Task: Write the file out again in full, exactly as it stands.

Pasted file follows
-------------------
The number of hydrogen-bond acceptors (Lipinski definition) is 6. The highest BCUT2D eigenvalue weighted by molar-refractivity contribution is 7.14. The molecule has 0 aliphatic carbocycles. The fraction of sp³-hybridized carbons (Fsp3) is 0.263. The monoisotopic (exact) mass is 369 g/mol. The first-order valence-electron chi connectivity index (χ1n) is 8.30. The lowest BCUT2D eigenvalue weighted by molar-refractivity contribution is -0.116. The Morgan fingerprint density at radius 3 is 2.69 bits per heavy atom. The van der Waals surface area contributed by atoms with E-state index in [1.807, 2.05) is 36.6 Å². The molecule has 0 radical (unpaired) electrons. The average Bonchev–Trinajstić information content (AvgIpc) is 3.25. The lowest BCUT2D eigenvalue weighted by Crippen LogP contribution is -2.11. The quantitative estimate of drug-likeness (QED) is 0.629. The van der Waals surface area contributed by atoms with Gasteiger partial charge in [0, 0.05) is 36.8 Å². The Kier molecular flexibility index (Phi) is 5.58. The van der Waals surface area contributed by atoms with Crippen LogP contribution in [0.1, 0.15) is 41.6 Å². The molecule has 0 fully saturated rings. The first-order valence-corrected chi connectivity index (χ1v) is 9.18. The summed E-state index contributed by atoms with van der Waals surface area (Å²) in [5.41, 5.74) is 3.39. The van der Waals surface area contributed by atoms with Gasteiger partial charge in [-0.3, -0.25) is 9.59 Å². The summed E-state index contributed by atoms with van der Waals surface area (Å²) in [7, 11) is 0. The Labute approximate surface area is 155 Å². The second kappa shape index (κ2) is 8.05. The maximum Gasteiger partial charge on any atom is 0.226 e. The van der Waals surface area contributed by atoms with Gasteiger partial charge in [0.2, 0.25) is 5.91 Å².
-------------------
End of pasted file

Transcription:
The number of hydrogen-bond acceptors (Lipinski definition) is 6. The highest BCUT2D eigenvalue weighted by molar-refractivity contribution is 7.14. The molecule has 0 aliphatic carbocycles. The fraction of sp³-hybridized carbons (Fsp3) is 0.263. The monoisotopic (exact) mass is 369 g/mol. The first-order valence-electron chi connectivity index (χ1n) is 8.30. The lowest BCUT2D eigenvalue weighted by molar-refractivity contribution is -0.116. The Morgan fingerprint density at radius 3 is 2.69 bits per heavy atom. The van der Waals surface area contributed by atoms with E-state index in [1.807, 2.05) is 36.6 Å². The molecule has 0 radical (unpaired) electrons. The average Bonchev–Trinajstić information content (AvgIpc) is 3.25. The lowest BCUT2D eigenvalue weighted by Crippen LogP contribution is -2.11. The quantitative estimate of drug-likeness (QED) is 0.629. The van der Waals surface area contributed by atoms with Gasteiger partial charge in [0, 0.05) is 36.8 Å². The Kier molecular flexibility index (Phi) is 5.58. The van der Waals surface area contributed by atoms with Crippen LogP contribution in [0.1, 0.15) is 41.6 Å². The molecule has 0 fully saturated rings. The first-order valence-corrected chi connectivity index (χ1v) is 9.18. The summed E-state index contributed by atoms with van der Waals surface area (Å²) in [5.41, 5.74) is 3.39. The van der Waals surface area contributed by atoms with Gasteiger partial charge in [-0.3, -0.25) is 9.59 Å². The summed E-state index contributed by atoms with van der Waals surface area (Å²) in [7, 11) is 0. The Labute approximate surface area is 155 Å². The second kappa shape index (κ2) is 8.05. The maximum Gasteiger partial charge on any atom is 0.226 e. The van der Waals surface area contributed by atoms with Gasteiger partial charge in [0.2, 0.25) is 5.91 Å².